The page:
Lucas: I think it was 1.6% they reported in the first half. And even more impressively from where I’m sitting is that they stuck to their T25 targets of taking $500 million of fixed cost out of the business. Now they set those targets before inflation took off, so I think it’s really testament to the management team Telstra and the operational efficiencies that they’ve managed to drive within that business.

Daniel: Yes. So we see the industry having good price growth. We see they own some high quality assets. And the outlook for inflation, you know, their cost is well under control. What about TPG? Why do we own TPG in the small cap funds?

Lucas: Yeah. Thanks, Dan. So TPG is a bit of a newer position. We bought in after the merger with Vodafone completed in 2020. And we like it for many of the same reasons that we like Telstra. Obviously, we touched upon why we like the telco sector in general. Clearly, the price outlook for mobile is improving, and that’s gonna drive returns. Dan you touched upon the cost. I think it’s worth highlighting given what’s happening with wages, what’s happening with inflation, that these aren’t really people-heavy businesses. I think Telstra it’s about 30% of their fixed costs are people related. That’s not to say there isn’t some inflation there and there isn’t some inflation in other areas like equipment, but they’re able to keep a lid on it. And with TPG and Vodafone merging as well, they’ve got their cost synergies to come through so that gives another tailwind for them on the cost side. And I think the other thing that we should note with these companies as well is the MOCN deal.

Daniel: Mhmm. Absolutely.

Lucas: So MOCN, as I’m sure, absolutely, no one watching me is aware. It stands for Multi-Operator Core Network. That’s probably not gonna clear things up a great deal. They love their acronyms. Actually every industry we cover they love their acronyms. What it really is is regional infrastructure sharing between Telstra and TPG.

Now firstly, I think it’s a big deal just for the industry. As we’ve touched upon, industry returns have historically been low. They’re improving, which is why we think that it’s a good place to invest. And infrastructure sharing is one way that you can sweat these assets harder. I mean, it really doesn’t make economic sense for three mobile networks to all be rolling out poles, towers, all across Australia’s sparsely populated rural areas. And so therefore, they should work together.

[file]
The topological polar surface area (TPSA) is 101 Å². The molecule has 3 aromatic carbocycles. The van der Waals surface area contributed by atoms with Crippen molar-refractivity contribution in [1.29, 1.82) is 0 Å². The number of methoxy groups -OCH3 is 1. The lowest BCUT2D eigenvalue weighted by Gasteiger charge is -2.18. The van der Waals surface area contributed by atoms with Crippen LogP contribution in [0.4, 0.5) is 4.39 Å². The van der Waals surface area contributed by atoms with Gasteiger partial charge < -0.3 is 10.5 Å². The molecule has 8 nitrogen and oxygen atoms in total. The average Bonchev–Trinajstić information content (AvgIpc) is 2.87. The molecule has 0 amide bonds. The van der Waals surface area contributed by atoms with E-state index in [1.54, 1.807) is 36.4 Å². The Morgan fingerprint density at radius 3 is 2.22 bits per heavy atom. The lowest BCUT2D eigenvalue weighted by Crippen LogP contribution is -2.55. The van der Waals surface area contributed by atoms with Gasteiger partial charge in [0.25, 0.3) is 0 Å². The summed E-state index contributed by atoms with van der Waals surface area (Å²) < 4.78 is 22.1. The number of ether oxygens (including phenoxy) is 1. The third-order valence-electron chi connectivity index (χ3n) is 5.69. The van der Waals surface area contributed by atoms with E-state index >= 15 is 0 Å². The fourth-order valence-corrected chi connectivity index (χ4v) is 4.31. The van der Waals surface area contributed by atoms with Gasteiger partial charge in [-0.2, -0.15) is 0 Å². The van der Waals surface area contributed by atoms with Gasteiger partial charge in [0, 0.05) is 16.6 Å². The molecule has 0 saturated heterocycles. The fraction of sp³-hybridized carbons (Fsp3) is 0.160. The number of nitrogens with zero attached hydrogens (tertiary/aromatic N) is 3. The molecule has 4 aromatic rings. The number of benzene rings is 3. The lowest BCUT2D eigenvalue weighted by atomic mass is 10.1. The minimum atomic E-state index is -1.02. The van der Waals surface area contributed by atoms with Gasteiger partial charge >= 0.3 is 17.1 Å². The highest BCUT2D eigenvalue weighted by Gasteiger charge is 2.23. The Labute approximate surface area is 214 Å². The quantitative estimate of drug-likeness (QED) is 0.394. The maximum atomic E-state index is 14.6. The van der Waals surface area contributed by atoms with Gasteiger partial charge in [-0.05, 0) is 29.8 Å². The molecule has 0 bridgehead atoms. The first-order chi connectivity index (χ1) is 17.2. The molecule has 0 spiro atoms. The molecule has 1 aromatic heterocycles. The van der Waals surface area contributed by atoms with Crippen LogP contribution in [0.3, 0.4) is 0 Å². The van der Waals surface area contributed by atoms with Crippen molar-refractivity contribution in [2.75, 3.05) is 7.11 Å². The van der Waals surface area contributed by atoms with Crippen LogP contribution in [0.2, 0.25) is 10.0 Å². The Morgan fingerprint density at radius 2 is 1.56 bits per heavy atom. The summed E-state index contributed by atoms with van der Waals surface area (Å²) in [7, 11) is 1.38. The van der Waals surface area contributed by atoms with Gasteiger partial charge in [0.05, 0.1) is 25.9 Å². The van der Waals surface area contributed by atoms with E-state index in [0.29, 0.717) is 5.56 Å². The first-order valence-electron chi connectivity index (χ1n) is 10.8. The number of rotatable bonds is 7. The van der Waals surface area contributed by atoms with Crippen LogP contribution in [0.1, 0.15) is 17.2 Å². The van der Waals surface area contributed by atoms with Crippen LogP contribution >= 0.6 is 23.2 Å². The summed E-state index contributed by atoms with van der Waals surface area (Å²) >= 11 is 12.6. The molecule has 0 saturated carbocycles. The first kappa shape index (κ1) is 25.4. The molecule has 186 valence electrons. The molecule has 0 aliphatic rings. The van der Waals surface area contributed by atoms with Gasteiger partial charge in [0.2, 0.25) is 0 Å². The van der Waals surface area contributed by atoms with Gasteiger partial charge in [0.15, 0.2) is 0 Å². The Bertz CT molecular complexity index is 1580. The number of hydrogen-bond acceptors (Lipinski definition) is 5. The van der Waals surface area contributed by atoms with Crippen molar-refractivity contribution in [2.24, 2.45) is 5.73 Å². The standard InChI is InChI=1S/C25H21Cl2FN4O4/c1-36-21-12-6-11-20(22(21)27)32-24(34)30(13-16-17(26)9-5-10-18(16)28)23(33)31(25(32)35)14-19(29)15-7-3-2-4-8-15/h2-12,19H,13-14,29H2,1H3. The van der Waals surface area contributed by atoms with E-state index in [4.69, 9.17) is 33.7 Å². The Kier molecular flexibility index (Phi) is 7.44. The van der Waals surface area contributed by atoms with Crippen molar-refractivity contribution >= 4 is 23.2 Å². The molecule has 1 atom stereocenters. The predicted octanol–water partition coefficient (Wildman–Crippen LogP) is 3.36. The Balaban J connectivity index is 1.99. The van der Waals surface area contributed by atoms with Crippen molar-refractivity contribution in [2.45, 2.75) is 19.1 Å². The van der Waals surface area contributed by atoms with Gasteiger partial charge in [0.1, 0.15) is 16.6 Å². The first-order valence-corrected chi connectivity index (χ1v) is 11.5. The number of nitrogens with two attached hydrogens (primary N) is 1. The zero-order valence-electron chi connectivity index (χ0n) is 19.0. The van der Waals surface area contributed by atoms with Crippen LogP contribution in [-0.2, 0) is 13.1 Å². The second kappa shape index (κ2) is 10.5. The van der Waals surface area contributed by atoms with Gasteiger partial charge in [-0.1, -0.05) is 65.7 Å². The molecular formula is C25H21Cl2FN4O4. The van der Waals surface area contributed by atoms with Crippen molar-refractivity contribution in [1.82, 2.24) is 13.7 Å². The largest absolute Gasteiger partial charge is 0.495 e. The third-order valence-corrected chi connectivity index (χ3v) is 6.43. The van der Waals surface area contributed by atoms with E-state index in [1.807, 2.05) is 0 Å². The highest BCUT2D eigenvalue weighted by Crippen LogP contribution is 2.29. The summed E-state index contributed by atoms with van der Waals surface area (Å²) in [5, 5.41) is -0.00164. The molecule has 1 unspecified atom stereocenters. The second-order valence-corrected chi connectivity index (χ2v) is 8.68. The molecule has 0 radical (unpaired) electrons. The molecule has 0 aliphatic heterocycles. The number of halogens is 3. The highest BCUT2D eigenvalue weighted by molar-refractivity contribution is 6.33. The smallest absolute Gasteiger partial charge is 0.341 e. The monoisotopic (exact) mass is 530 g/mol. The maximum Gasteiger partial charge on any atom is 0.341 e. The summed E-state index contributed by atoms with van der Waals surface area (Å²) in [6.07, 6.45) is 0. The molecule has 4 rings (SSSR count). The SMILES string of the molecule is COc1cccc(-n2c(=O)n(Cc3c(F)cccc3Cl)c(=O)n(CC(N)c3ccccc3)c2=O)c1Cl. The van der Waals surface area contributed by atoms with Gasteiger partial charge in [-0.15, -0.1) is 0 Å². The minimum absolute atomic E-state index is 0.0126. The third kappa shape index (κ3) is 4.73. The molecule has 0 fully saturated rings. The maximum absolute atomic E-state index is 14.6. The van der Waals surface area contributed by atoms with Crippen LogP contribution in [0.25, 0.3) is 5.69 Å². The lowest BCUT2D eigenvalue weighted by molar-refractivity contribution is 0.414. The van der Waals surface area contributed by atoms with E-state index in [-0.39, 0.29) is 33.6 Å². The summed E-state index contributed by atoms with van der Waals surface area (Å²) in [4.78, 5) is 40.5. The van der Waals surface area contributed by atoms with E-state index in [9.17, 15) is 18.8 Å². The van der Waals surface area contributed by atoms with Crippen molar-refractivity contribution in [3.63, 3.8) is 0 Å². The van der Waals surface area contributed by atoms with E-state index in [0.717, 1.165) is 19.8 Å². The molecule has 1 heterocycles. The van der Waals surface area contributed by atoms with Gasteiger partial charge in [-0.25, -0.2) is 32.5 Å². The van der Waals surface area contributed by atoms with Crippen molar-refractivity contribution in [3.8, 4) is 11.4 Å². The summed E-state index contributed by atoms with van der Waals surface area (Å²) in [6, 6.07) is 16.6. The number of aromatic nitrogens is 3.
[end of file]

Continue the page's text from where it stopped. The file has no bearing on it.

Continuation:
So TPG and Telstra have signed a deal where effectively TPG decommissions a bunch of its towers that it was really underutilising, it will roam onto Telstra’s network in the regional areas. In return, Telstra gets, well, (a) money from TPG. But also, they get access to TPG spectrum, which is important for Telstra because it’s by far the number one mobile network. They do have more congestion on their network, and the spectrum will help alleviate some of that. So we see there’s a real win win for the two of them.

It’s particularly important for TPG because they have had a real network disadvantage outside those metro areas. And not only does that see them under index in regional areas, but it also impacts anyone who lives in a metro area, but then travels a lot, whether it’s for work, for pleasure. I mean, you really notice when your mobile phone gives you one bar and you can’t make a phone call or, you know, look up Instagram. This will give them a product that they can sell in those regional areas. And I think it really is a win win for the two businesses.

It’s clearly not a win for Optus, which is the real loser in this situation. But we think it’s good for the industry overall as well. Now, the ACCC has come out in opposition to that deal. Telstra and TPG have appealed that decision. We think they have a very strong case. We should hear by the end of June whether they’re successful.

But either way, we still like TPG as an investment. We think it’s undervalued. You also touched upon earlier, Dan. Or maybe it was me. I can’t actually remember. Where we spoke about the fact that these companies benefit from larger subscriber bases over time because Australia’s population is growing. Now during COVID, that didn’t happen. A lot of immigrants left the country. We kicked them out. But now that the borders have reopened, that will actually disproportionately help TPG. TPG lost more subscribers on the Vodafone network than their competitors did because they’ve always as the lowest cost operator, as the challenger. Have over indexed with new Australians, international students and the like. Therefore, they should disproportionately benefit now that the borders have reopened. So we do really like TPG for those reasons.

Daniel: Thanks, Lucas. So I guess just to sum up, why do we like the Telco sector? We really do see this price repair or market repair lasting several years in the future because the industry returns are so low. We like that just the general defensive nature of those earning streams. And we think, you know, that’s gonna be pretty well placed whether inflation remains high because they can control that cost base. Or, if the economy does fall into recession, those sort of very defensive earnings streams are gonna hold up quite well. So the stocks are pretty well placed in most economic environments.

Lucas: Totally agree Dan. Thanks for joining us.

Daniel: Thank you.